August 25, 2016
Securities Law Alert
The SEC recently fined a public company for using language in employment severance agreements that allegedly violated Dodd-Frank’s whistleblower protections, reminding regulated businesses that their confidentiality and employment-related agreements must comply with Section 21F of the Exchange Act. This alert discusses what businesses need to know.
The Securities and Exchange Commission (“SEC”) has been active in recent cases to ensure that employers do not, through their actions and agreements, prevent or impede employees from exercising their rights as whistleblowers under the Dodd-Frank Wall Street Reform and Consumer Protection Act (Dodd-Frank). The whistleblower provisions of Dodd-Frank were included in the 2010 Wall Street reform legislation, but they affect a wide swath of public companies and other regulated entities far from Wall Street. As an example, on August 10, 2016, the SEC fined BlueLinx Holdings Inc. (the “Company” or “BlueLinx”), an Atlanta-based building products provider, for using language in employment severance agreements that the SEC says violated Dodd-Frank’s whistleblower incentive and protection rules.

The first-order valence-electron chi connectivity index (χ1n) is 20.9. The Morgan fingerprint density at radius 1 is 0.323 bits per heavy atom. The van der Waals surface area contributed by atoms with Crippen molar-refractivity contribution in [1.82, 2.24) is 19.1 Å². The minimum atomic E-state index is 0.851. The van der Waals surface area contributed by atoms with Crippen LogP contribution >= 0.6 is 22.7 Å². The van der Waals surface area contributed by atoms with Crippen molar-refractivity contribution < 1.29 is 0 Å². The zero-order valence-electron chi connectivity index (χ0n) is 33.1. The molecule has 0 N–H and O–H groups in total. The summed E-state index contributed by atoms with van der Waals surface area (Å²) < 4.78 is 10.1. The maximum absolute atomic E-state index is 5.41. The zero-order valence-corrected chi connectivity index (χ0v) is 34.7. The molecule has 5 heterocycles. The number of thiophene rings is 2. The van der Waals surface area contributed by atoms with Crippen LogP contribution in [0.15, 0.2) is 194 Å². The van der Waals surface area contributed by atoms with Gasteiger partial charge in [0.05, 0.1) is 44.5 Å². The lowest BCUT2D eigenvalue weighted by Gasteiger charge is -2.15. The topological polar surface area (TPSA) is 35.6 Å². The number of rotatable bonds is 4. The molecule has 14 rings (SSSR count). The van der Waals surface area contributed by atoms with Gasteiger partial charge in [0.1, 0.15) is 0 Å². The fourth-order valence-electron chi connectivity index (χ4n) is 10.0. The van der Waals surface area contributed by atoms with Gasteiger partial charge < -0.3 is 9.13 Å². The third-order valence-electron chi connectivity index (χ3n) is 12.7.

Dodd-Frank included amendments to the Securities Exchange Act known as the “Securities Whistleblower Incentives and Protection” rules, intended to provide financial incentives and protection from retaliation to whistleblowers. Section 21F of the Securities Exchange Act (the “Exchange Act”) provides that employers must not “impede an individual from communicating directly with the Commission staff about a possible securities law violation, including enforcing or threatening to enforce, a confidentiality agreement . . . with respect to such communications.” 17 CFR 240.21F-17(a).
With respect to BlueLinx, the SEC charged that many of the severance agreements, separation agreements and release agreements used by BlueLinx violated Section 21F. The majority of the BlueLinx contracts addressed by the SEC included a provision barring an employee from sharing any confidential Company information, unless they were compelled by law or legal process to do so. Furthermore, the agreements required employees to notify the Company in the event they were requested to provide information to any third party. To the SEC, this provision made it difficult for employees to voluntarily report securities fraud.